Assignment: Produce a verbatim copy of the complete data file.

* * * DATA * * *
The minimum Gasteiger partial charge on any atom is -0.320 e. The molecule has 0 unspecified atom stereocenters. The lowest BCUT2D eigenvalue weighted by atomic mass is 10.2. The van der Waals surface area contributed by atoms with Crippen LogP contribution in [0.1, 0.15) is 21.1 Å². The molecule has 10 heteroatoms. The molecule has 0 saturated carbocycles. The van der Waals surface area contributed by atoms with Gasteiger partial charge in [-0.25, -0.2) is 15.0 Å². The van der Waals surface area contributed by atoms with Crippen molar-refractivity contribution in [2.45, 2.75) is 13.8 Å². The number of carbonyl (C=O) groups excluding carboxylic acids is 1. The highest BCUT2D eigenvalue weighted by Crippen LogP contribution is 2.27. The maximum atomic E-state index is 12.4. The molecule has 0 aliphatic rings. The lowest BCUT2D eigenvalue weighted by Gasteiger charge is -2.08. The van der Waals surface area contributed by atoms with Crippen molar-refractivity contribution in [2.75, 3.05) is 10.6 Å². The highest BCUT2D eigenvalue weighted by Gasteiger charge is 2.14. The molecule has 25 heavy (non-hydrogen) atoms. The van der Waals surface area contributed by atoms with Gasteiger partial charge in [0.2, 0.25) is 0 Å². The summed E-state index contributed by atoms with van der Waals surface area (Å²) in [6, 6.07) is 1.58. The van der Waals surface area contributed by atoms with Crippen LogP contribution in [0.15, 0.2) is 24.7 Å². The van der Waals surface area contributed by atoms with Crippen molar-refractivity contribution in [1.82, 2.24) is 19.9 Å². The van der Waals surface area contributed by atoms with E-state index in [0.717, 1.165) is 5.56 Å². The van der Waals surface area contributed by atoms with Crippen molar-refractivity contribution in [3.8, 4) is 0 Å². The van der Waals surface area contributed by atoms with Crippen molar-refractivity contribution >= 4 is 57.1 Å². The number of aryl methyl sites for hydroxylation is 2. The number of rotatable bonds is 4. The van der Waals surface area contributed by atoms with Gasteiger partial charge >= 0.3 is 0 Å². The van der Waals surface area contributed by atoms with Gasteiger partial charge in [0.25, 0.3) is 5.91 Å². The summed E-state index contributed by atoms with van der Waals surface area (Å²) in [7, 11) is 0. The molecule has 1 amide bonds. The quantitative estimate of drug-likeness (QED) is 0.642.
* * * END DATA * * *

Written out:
The minimum Gasteiger partial charge on any atom is -0.320 e. The molecule has 0 unspecified atom stereocenters. The lowest BCUT2D eigenvalue weighted by atomic mass is 10.2. The van der Waals surface area contributed by atoms with Crippen LogP contribution in [0.1, 0.15) is 21.1 Å². The molecule has 10 heteroatoms. The molecule has 0 saturated carbocycles. The van der Waals surface area contributed by atoms with Gasteiger partial charge in [-0.25, -0.2) is 15.0 Å². The van der Waals surface area contributed by atoms with Crippen molar-refractivity contribution in [2.45, 2.75) is 13.8 Å². The number of carbonyl (C=O) groups excluding carboxylic acids is 1. The highest BCUT2D eigenvalue weighted by Crippen LogP contribution is 2.27. The maximum atomic E-state index is 12.4. The molecule has 0 aliphatic rings. The lowest BCUT2D eigenvalue weighted by Gasteiger charge is -2.08. The van der Waals surface area contributed by atoms with Crippen molar-refractivity contribution in [2.75, 3.05) is 10.6 Å². The highest BCUT2D eigenvalue weighted by Gasteiger charge is 2.14. The molecule has 25 heavy (non-hydrogen) atoms. The van der Waals surface area contributed by atoms with Gasteiger partial charge in [0.2, 0.25) is 0 Å². The summed E-state index contributed by atoms with van der Waals surface area (Å²) in [6, 6.07) is 1.58. The van der Waals surface area contributed by atoms with Crippen LogP contribution in [0.15, 0.2) is 24.7 Å². The van der Waals surface area contributed by atoms with Crippen molar-refractivity contribution in [1.82, 2.24) is 19.9 Å². The van der Waals surface area contributed by atoms with E-state index in [0.717, 1.165) is 5.56 Å². The van der Waals surface area contributed by atoms with Crippen molar-refractivity contribution in [3.8, 4) is 0 Å². The van der Waals surface area contributed by atoms with Crippen molar-refractivity contribution >= 4 is 57.1 Å². The number of aryl methyl sites for hydroxylation is 2. The number of rotatable bonds is 4. The van der Waals surface area contributed by atoms with Gasteiger partial charge >= 0.3 is 0 Å². The van der Waals surface area contributed by atoms with Gasteiger partial charge in [0.25, 0.3) is 5.91 Å². The summed E-state index contributed by atoms with van der Waals surface area (Å²) in [7, 11) is 0. The molecule has 1 amide bonds. The quantitative estimate of drug-likeness (QED) is 0.642.